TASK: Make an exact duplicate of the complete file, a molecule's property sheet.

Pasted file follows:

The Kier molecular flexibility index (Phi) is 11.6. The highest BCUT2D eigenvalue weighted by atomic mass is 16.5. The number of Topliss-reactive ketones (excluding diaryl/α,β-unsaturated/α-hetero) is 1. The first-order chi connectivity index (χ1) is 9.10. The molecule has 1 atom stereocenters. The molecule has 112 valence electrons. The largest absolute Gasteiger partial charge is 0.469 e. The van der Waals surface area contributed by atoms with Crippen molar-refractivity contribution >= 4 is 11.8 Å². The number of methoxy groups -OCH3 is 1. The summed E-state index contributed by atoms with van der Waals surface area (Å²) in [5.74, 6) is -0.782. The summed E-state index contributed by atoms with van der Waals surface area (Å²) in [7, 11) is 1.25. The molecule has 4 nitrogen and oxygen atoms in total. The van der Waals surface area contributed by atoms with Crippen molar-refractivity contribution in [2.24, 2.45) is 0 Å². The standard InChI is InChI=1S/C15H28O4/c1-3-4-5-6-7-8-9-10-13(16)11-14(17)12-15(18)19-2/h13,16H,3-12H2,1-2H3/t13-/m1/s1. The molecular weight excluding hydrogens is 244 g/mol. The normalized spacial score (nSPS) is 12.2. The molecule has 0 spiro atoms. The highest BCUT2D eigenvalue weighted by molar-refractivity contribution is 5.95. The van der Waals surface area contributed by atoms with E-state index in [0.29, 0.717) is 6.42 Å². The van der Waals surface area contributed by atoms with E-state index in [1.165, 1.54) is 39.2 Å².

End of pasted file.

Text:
The Kier molecular flexibility index (Phi) is 11.6. The highest BCUT2D eigenvalue weighted by atomic mass is 16.5. The number of Topliss-reactive ketones (excluding diaryl/α,β-unsaturated/α-hetero) is 1. The first-order chi connectivity index (χ1) is 9.10. The molecule has 1 atom stereocenters. The molecule has 112 valence electrons. The largest absolute Gasteiger partial charge is 0.469 e. The van der Waals surface area contributed by atoms with Crippen molar-refractivity contribution >= 4 is 11.8 Å². The number of methoxy groups -OCH3 is 1. The summed E-state index contributed by atoms with van der Waals surface area (Å²) in [5.74, 6) is -0.782. The summed E-state index contributed by atoms with van der Waals surface area (Å²) in [7, 11) is 1.25. The molecule has 4 nitrogen and oxygen atoms in total. The van der Waals surface area contributed by atoms with Crippen molar-refractivity contribution in [2.24, 2.45) is 0 Å². The standard InChI is InChI=1S/C15H28O4/c1-3-4-5-6-7-8-9-10-13(16)11-14(17)12-15(18)19-2/h13,16H,3-12H2,1-2H3/t13-/m1/s1. The molecular weight excluding hydrogens is 244 g/mol. The normalized spacial score (nSPS) is 12.2. The molecule has 0 spiro atoms. The highest BCUT2D eigenvalue weighted by molar-refractivity contribution is 5.95. The van der Waals surface area contributed by atoms with E-state index in [0.29, 0.717) is 6.42 Å². The van der Waals surface area contributed by atoms with E-state index in [1.165, 1.54) is 39.2 Å².